Looking to explore Oxford’s Covered Market? Don’t miss this insider’s guide to all the best spots and shops, as well as a sneaky peek at the market’s history.
Situated in the centre of Oxford, the Covered Market has long been an iconic spot in the city for both tourists and locals alike.
Ready to explore?
Top Spots + Shops in Oxford’s Covered Market
It’s absolutely criminal to visit the Oxford Covered Market and not grab yourself a bag of Ben’s Cookies to save (or scoff).
What’s now a small chain across the south of England is the result of Helge Rubinstein’s hard work and passion. She first opened the stall to sell her homemade cookies in the Covered Market in 1984, deciding to name her business after her son.
Deliciously gooey and oozy, the best piece of advice we can give you is to time your visit for when a batch has just come out of the oven. You’ll thank us if you do.
And we’re so glad she did… we can’t resist a triple chocolate chunk cookie (or two).
Oxford Soap Company
Oxford Soap Company is another one of the iconic Oxford covered market shops that are run by a local, family-owned business – it was founded in 2008 after Ervin Tomkys Valteri became fed up with a lack of cosmetics that were tailored to the local climate.
Pop into the store and you’ll be able to see the soapmakers in action while you peruse the offerings.
If you’re looking for an extra special souvenir, ditch the keyrings and fridge magnets and pick up a traditional bar for your nearest and dearest.
Cardews of Oxford
If you’re after the best place to get yourself a coffee in Oxford, there’s no better place than Cardews of Oxford.
In fact, this shop is the oldest supplier in Oxford (established in 1948) of freshly-roasted coffees and teas in the City.
As well as sitting down for a relaxing brew, you can also pick yourself up a traditional British souvenir to take home.
Read More: The Best Coffee Shops in Oxford
If you can stomach something sweet after devouring a bag of cookies, pay a visit to Oxford’s very first gelateria: iScream.
It’s said that Founder and Head Gelatiere Graham had a bit of an epiphany a decade ago while he was on holiday in Tuscany, randomly deciding he was going to open his own Gelato shop.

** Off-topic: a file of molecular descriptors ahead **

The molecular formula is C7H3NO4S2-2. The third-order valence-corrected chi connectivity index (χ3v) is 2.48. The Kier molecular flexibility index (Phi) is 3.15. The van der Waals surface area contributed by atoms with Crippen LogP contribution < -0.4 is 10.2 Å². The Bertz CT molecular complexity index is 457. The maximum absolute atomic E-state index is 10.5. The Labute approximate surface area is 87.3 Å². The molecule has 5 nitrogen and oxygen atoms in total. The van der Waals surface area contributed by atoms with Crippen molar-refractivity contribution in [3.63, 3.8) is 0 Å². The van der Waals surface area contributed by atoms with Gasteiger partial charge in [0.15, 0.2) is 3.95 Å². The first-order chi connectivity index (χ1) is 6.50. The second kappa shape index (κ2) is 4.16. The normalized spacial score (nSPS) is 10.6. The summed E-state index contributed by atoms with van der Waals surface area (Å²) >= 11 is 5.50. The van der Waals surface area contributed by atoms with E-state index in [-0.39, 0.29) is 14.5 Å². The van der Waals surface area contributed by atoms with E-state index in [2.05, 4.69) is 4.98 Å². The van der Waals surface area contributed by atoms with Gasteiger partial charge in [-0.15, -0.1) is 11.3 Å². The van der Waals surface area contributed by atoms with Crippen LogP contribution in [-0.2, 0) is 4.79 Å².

Except, unlike the rest of us, Graham pulled through with his crazy dream… and iScream was born at Oxford’s indoor market.
With over 15 options to choose from, ranging from fruity to all-out indulgently creamy, you’ll need to allow yourself a good 10 minutes just to decide on your order.
If you’ve never been to Pieminister, drop whatever you’re doing and run there right now.
Classic British pies have been given a fancy makeover; the menu boasts everything from steak, bacon, and red wine to a chicken and veggie option. There’s even a healthy selection of vegan options to choose from – the Mooless Moo is a delicious jackfruit take on a steak and ale.
Trust us when we say to opt for the Mothership, which is your choice of pie accompanied by mash, minty peas, cheese, and crispy onions.
The Garden of Oxford
Since being established in the Covered Market in 1984, The Garden of Oxford has become one of the top florists and flower shops in Oxfordshire.
Inside the beautiful shop, you’ll find plenty of English flowers and plants that have been hand-selected from London’s Covent Garden Market, as well as a couple of more exotic additions.
If you’re looking for an extra-special bouquet, the friendly florists will be able to help your gorgeous vision come to life.
The Oxford Market Barber
While Oxford is home to loads of brilliant hairdressers, The Oxford Market Barber has got you covered if you’re in need of a fresh trim during your trip to Oxford.
Not only are the services decently priced (oh men, how jealous us ladies are of you for your £15 cuts!) but the salon is bright and spacious, and the staff are dressed rather dapper, we must say.
Tucked away in Oxford’s Covered Market, Teardrop is a nano-pub and concept store by Church Hanbrewery.
While seating is limited, it’s worth popping in to taste some of their delicious home-brewed Teardrop beer – the menu changes fairly often but they usually have around three different types of brew on the go.
The History of The Covered Market
Oxford’s Covered Market building itself dates all the way back to the 1770s when it was designed by architect John Gwynn (who just so happened to also design Magdalen Bridge just around the corner).
When the 1771 Oxford Mileways Act was introduced, the outdoor sale of meat, fish, and poultry was banned so that the streets could be cleared to allow traffic to pass through the City.
Therefore, the introduction of a covered market was originally intended to replace street markets and free up space for vehicles.
John Gwynn designed the High Street facade, and soon more than 20 shops had moved into the Covered Market and business was booming.
In 1839, it was decided that the Covered Market would get a brand new extension – and architect Thomas Wyatt the Younger was in charge of designing the New Market.
Keep your eyes peeled when you next visit Oxford’s Covered Market, as the current trader John Lindsey Butcher & Son is situated in the oldest part of the Victorian extension to the building.
Over time, the market developed from primarily selling meat and fish to being a bustling hub for local traders in all industries to gather and sell their goods. Today, over 50 stalls and shops sell food, fashion, flowers, and jewellery.
Practical Tips for Exploring Oxford’s Covered Market
What Time Does Oxford Covered Market Open?
Oxford’s Covered Market is open to visitors between 8am and 5:30pm Monday – Saturday and 10am until 4pm on Sunday.
Are Dogs Allowed in Oxford Covered Market?
No dogs are allowed in Oxford indoor market except guide dogs.
Who Owns the Covered Market in Oxford?
The Covered Market in Oxford is owned by Oxfordshire Council.